In sum, I agree with Fred Smoller and Richard King that a Solar Decathlon in California– a “leading-edge design competition which promotes innovation, education, and market expansion” of clean energy technologies – would be great for our students, teachers, schools and businesses.  That’s why it’s such a pity that the Solar Decathlon was once here in the Great Park, until the event was mismanaged, and the opportunity was squandered, by the Irvine City Council led by Steven Choi.

 

June is Pride Month: Join Me at the Irvine City Council Meeting on June 11, 2019, to Support My Motion to Fly the Pride Flag at Irvine City Hall!

I join California Governor Gavin Newsom in celebrating June 2019 as “LGBTQ Pride Month” in the State of California.

As Governor Newsom beautifully stated in his proclamation:

“As we celebrate and declare June as Pride Month in California, we are reminded of what makes California great — our remarkable capacity to live together and advance together across every conceivable difference. This June, we stand with the lesbian, gay, bisexual, transgender, and queer (LGBTQ) community of California as they declare their pride in who they are and who they love.”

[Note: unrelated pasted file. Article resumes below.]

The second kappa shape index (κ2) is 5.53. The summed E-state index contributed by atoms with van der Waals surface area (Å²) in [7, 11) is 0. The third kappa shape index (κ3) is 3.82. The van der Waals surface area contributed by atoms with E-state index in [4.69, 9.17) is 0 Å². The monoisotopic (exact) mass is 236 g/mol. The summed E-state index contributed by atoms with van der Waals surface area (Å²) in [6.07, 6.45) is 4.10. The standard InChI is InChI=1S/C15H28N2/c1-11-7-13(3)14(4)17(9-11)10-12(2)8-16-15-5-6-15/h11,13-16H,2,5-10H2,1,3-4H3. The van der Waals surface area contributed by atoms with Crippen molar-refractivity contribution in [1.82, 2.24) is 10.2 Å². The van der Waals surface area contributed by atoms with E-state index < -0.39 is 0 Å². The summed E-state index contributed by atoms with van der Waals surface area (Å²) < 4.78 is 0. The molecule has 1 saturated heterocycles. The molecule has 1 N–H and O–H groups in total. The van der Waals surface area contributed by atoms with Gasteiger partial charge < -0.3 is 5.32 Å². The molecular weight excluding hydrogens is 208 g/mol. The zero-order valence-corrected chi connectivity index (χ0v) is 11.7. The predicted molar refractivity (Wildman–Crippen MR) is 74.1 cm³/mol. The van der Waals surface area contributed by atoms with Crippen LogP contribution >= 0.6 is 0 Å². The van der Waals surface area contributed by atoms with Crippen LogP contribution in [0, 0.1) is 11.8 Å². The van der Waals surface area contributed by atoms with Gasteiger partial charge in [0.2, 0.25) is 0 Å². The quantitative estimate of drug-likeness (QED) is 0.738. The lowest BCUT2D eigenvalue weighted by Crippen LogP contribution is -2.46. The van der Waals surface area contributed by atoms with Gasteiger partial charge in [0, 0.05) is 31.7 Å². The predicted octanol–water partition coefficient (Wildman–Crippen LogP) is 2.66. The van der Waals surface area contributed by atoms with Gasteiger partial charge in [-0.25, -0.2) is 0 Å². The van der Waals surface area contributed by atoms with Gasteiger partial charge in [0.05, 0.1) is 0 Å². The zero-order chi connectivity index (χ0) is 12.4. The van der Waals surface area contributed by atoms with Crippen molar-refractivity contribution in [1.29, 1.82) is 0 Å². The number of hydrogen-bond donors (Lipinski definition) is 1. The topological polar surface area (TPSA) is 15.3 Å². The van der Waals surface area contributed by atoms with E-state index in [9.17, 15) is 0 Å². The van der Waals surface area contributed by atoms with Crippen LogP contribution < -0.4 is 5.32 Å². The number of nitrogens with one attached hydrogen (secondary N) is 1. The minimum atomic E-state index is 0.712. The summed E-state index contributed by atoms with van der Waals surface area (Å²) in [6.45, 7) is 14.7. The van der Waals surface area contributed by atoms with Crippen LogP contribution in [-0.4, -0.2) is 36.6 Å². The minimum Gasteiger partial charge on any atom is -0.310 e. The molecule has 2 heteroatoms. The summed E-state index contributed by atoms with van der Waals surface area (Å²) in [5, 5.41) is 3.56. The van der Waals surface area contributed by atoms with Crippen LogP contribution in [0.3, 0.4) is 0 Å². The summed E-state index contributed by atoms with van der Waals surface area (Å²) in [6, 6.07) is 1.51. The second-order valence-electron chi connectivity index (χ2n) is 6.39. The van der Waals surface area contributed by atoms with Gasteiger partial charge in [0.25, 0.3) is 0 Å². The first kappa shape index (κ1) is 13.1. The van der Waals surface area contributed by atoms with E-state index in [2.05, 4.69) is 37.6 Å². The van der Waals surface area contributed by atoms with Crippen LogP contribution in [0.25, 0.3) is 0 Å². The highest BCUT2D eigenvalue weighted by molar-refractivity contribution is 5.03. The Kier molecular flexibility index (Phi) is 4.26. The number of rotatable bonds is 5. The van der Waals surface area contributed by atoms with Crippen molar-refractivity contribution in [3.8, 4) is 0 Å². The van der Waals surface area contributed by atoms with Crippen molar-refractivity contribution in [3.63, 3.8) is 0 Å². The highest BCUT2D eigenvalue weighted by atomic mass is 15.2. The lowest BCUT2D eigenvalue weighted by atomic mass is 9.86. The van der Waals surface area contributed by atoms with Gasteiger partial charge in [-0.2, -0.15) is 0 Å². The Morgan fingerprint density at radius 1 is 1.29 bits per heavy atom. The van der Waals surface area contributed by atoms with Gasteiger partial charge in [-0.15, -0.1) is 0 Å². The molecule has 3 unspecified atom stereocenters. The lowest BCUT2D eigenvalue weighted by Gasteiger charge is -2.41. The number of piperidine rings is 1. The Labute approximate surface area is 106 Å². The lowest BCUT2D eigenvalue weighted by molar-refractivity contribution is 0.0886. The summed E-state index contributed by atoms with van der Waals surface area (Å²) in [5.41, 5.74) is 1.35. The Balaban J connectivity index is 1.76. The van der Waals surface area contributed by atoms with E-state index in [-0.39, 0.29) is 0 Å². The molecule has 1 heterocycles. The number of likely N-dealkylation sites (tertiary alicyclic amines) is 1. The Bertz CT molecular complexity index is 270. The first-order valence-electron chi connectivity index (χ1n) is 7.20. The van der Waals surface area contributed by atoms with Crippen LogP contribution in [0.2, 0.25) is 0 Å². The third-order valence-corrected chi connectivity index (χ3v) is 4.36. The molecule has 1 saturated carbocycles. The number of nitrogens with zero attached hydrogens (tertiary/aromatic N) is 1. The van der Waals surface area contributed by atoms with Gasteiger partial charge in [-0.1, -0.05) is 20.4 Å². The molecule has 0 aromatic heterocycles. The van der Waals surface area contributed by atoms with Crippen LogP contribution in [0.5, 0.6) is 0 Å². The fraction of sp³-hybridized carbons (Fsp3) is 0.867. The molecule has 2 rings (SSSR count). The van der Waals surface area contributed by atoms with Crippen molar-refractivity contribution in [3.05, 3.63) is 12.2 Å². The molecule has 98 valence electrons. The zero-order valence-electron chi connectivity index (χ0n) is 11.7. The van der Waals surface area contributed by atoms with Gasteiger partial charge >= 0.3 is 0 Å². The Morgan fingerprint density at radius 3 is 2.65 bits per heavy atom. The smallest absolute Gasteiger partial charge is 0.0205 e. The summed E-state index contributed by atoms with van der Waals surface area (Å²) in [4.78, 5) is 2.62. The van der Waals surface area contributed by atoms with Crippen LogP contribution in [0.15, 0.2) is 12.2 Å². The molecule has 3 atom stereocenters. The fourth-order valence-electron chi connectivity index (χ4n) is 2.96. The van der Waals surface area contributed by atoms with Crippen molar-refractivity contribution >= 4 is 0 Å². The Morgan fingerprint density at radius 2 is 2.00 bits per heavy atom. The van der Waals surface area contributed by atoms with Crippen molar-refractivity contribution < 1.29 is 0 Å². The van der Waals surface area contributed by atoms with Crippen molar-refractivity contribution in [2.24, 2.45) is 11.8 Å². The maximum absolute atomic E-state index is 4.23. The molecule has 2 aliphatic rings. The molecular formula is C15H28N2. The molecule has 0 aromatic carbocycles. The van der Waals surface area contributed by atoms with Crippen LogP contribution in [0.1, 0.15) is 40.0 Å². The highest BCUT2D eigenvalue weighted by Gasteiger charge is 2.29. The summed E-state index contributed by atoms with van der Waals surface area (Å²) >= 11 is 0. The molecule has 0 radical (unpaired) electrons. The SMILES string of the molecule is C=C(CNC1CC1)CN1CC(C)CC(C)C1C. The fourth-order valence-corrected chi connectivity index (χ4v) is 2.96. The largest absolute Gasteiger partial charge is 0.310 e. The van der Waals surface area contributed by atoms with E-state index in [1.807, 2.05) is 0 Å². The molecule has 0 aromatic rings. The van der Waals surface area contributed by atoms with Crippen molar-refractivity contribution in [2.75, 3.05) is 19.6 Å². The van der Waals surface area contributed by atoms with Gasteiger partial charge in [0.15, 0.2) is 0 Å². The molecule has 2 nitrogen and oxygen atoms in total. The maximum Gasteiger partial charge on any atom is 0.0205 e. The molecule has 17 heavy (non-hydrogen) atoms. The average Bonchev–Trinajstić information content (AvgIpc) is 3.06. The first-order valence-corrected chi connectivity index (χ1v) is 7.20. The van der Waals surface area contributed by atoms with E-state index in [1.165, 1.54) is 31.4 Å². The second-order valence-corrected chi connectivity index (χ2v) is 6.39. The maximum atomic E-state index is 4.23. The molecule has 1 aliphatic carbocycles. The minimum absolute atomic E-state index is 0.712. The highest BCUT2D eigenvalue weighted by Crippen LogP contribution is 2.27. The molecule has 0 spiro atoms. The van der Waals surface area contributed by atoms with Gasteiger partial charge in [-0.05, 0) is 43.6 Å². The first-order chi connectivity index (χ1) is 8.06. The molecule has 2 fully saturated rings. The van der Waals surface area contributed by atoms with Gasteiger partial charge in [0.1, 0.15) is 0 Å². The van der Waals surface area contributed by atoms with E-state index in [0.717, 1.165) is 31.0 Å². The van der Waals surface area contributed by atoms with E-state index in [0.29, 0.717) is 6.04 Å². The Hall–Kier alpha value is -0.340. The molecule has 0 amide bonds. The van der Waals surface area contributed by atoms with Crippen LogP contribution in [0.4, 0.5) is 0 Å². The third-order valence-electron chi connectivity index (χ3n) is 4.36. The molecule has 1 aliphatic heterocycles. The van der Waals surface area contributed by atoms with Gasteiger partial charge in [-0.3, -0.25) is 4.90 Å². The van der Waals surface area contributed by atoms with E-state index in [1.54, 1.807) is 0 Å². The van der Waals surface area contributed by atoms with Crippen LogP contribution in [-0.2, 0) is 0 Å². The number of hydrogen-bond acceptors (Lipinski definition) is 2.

“Time and time again, this community has worked tirelessly for respect and equality. Their battles have been fought in the courts, from marriage equality to demanding equal protection under the law. Their fight continues to this day, as we combat discriminatory laws across the country.”

“While there has been remarkable progress towards acceptance and equality in recent years, members of the LGBTQ community in the United States and around the world still face an unacceptable level of discrimination and violence. We must remain vigilant and push back against those who seek to roll back our progress, and continue to make the case that each of us as human beings share a fundamental thing in common – all of us want to be loved, and all of us want to love.”